Focused Ultrasound Emerges as Neuromodulation Tool

by James Cavuoto, editor

May 2021 issue

Neuromodulation researchers have looked at a number of noninvasive brain stimulation technologies as potential alternatives to DBS. The problem with approaches like TMS, tDCS, and tACS is the lack of specificity of brain targets. Recently, investigators at two U.S. institutions have reported novel ways of delivering ultrasound energy to the brain in a highly targeted manner.

A multidisciplinary team at Washington University in St. Louis has developed a new brain stimulation technique using focused ultrasound that is able to turn specific types of neurons in the brain on and off and precisely control motor activity without surgical device implantation. The team, led by Hong Chen, assistant professor of biomedical engineering in the McKelvey School of Engineering and of radiation oncology at the School of Medicine, demonstrated noninvasive, cell-type-specific activation of neurons in the brain of mammal by combining ultrasound-induced heating effect and genetics, which they call sonothermogenetics. Results of the three years of research, which was funded in part by the National Institutes of Health’s BRAIN Initiative, were published online in Brain Stimulation.

“Our work provided evidence that sonothermogenetics evokes behavioral responses in freely moving mice while targeting a deep brain site,” Chen said. “Sonothermogenetics has the potential to transform our approaches for neuroscience research and uncover new methods to understand and treat human brain disorders.”

Using a mouse model, Chen and the team delivered a viral construct containing TRPV1 ion channels to genetically-selected neurons. Then, they delivered small burst of heat via low-intensity focused ultrasound to the select neurons in the brain via a wearable device. The heat, only a few degrees warmer than body temperature, activated the TRPV1 ion channel, which acted as a switch to turn the neurons on or off.

“We can move the ultrasound device worn on the head of free-moving mice around to target different locations in the whole brain,” said Yaoheng Yang, first author of the paper and a graduate student in biomedical engineering. “Because it is noninvasive, this technique has the potential to be scaled up to large animals and potentially humans in the future.”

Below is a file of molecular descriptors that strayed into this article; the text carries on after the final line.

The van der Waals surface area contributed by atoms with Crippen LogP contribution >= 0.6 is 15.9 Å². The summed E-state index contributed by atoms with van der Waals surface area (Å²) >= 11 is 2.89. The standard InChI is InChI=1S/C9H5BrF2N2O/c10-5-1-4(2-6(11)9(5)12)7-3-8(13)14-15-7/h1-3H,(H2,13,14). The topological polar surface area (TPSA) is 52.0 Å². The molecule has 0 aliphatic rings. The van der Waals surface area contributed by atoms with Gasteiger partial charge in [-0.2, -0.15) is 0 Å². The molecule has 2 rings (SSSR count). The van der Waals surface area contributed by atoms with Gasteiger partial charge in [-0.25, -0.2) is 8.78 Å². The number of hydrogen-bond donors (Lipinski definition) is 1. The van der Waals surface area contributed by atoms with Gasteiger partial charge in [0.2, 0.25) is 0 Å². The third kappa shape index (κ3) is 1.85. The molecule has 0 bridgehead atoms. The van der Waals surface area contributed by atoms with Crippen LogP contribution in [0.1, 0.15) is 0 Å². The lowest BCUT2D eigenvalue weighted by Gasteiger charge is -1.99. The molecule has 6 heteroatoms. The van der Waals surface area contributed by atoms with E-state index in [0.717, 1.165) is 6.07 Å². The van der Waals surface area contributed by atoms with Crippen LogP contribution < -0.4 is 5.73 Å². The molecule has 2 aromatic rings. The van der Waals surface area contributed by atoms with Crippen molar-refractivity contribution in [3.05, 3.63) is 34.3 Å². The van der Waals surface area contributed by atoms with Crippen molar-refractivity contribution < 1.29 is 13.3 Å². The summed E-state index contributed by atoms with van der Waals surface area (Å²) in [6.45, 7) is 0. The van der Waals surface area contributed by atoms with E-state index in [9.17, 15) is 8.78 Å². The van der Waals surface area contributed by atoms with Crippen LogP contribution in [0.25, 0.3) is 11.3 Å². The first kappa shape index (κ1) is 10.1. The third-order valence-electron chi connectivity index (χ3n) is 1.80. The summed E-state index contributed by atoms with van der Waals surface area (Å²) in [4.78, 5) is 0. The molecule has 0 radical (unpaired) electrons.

At Carnegie Mellon University’s He Lab, researchers have demonstrated that noninvasive neuromodulation via low-intensity ultrasound can have cell-type selectivity in manipulating neurons. Low-intensity transcranial focused ultrasound, or tFUS, is noninvasive, precise, and does not require surgery. During tFUS neuromodulation, pulsed mechanical energy is transmitted through the skull, with high spatial resolution and selectivity, at highly-targeted brain regions, which can be steered to elicit activation or inhibition through parameter tuning.

In work recently published in Nature Communications, He’s group demonstrated, for the first time, that specific cell types can be targeted through tFUS neuromodulation. Their study found that excitatory neurons showed high sensitivity to ultrasound pulse repetition frequency, while inhibitory neurons did not.

This finding is significant, because it demonstrates the first capability for a noninvasive neuromodulation technique to modulate a selected cell subpopulation, using a technique that can be directly translated for human use. With the demonstrated capability of tFUS to activate excitatory or inhibitory neurons, future applications may lead to precise targeting of brain circuits using focused ultrasound energy, and activate or inhibit selected sub-populations of neurons by tuning ultrasound parameters.

“As a result of our research, we obtained direct evidence that different neuron populations unequally respond to ultrasound stimulation in the brain,” said Kai Yu, co-first author of the paper and a research scientist in He’s lab at CMU. “We identified a critical stimulation parameter that is able to tune the balance between excitatory and inhibitory neuronal activities, and we conducted thorough control experiments to support these valuable neuroscience findings.”


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